Now that all of your pre-production is complete it’s nothing but fun from here; We can begin the promotional video production process of your video.
This is where your planning will come in handy!
Time to start filming
You need to know where you are going to be setting up your cameras, which you would have written down on your storyboard. (Now you know why you need to do the pre-production before you dive in head first with filming).
The top tip for great promotional video production is to organise yourself. Create a checklist of all the equipment that you need beforehand; Just to make sure you don’t forget anything!
It’s always best to have a spare battery if you are filming for a lengthy period over one day as you don’t want to waste valuable time waiting for it to charge if it decides to lose all power. You also need to make sure you have enough space on your SD card; there is nothing worse than getting halfway through filming and then seeing ‘Memory full’ on your screen.
Take lighting into consideration. This depends on where you’re filming as it may not be a necessity if the location is already well lit, which you would know if you have been to your location beforehand.
Structure the day
You need to create a promotional video production timeline of the day so that you have a guideline for everyone to stick to, for them to stay on track. If you have a lot of people filming mixed in with a camera crew on one day, it can turn slightly chaotic which is why it’s best to have some structure.
The process for how long video production will last depends on how many locations you are planning on using and how long the actual video will be itself. Filming can take a few hours, weeks or months depending on the project itself. Some promotional videos are a few seconds long, and some can last up to 10 minutes. It all depends on the brand and what they want to achieve.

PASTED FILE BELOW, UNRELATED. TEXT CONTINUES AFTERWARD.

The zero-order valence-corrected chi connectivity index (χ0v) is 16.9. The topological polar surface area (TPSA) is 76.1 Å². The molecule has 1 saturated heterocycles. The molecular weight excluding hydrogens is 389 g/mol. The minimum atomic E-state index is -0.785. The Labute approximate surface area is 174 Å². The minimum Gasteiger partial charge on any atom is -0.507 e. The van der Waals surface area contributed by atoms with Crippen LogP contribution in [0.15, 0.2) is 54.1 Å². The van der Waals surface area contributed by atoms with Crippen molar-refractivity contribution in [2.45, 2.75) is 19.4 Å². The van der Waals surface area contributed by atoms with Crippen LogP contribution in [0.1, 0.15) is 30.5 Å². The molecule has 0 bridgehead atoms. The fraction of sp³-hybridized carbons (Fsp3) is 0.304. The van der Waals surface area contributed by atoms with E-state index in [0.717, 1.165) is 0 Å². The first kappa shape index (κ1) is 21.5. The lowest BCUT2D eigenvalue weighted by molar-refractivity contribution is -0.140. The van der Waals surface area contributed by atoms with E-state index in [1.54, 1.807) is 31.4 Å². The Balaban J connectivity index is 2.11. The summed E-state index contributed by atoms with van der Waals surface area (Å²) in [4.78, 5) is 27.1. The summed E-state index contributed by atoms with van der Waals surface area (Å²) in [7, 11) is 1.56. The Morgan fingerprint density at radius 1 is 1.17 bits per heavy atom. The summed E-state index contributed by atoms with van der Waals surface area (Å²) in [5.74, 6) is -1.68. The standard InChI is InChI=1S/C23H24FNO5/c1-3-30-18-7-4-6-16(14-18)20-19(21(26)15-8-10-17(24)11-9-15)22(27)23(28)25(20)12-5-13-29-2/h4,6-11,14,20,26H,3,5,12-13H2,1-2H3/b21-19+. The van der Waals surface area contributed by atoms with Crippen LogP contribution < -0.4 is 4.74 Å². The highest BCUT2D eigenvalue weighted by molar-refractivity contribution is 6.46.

Let’s get that camera rolling
This is when you need to get consent forms signed if you are going to have extras on the day or if you’re in a public place. One tip I have is to make sure you know your camera pretty well. Different cameras have different settings which will affect how the film looks overall when editing it in post-production. If you’re not sure on how to use your camera properly, head over to youtube for a tutorial. There is bound to be someone who has made a video explaining all the different functions specifically for your camera.
Let’s get technical
There are a few technical terms that you might want to familiarise yourself with that can help when hitting that record button.
ISO is a word that should be making its way into your vocabulary. It plays a vital role when filming. ISO means the sensitivity of film to light.The higher the ISO number, the brighter your frame will be.
However, if your ISO is too high, then there is a risk of your recording having too much noise, and this will make the video look grainy. To avoid this risk I’d suggest getting artificial lighting if you’re shooting in a poorly lit location, this should mean you can stick to a lower ISO and avoid the risk of it looking fizzled when you begin editing.
The depth of field. This is describing how much of the image is in focus. If all of your footage is in focus, it is a deep depth of field. Whereas if only a small section of your film is in focus, that is called a shallow depth of field.
Using a shallow depth of field is a good technique to use, as it’s clearly showing your audience what they should be focusing on by making it the only thing that they can see clearly in your film.
The end is in sight. You’re one step closer to completing your promotional video production; how exciting! Time for the last and my favourite stage – post-production. This is where you can get creative and combine all the individual clips that you’ve recorded into one amazing video.
Did you find this blog useful? Keep your eyes peeled for part three where we discuss the post-production stage.
Missed Part One of this series?
Looking to produce your own video content?
In the world of Video Production, no one job is the same, and there’s no such thing as a typical week! Already this summer I’ve produced content for an electronics firm to launch a new mobile device; produced a 2D infographic animation for Lidl; filmed a conference in Shanghai, and directed a series of training videos for Curry’s.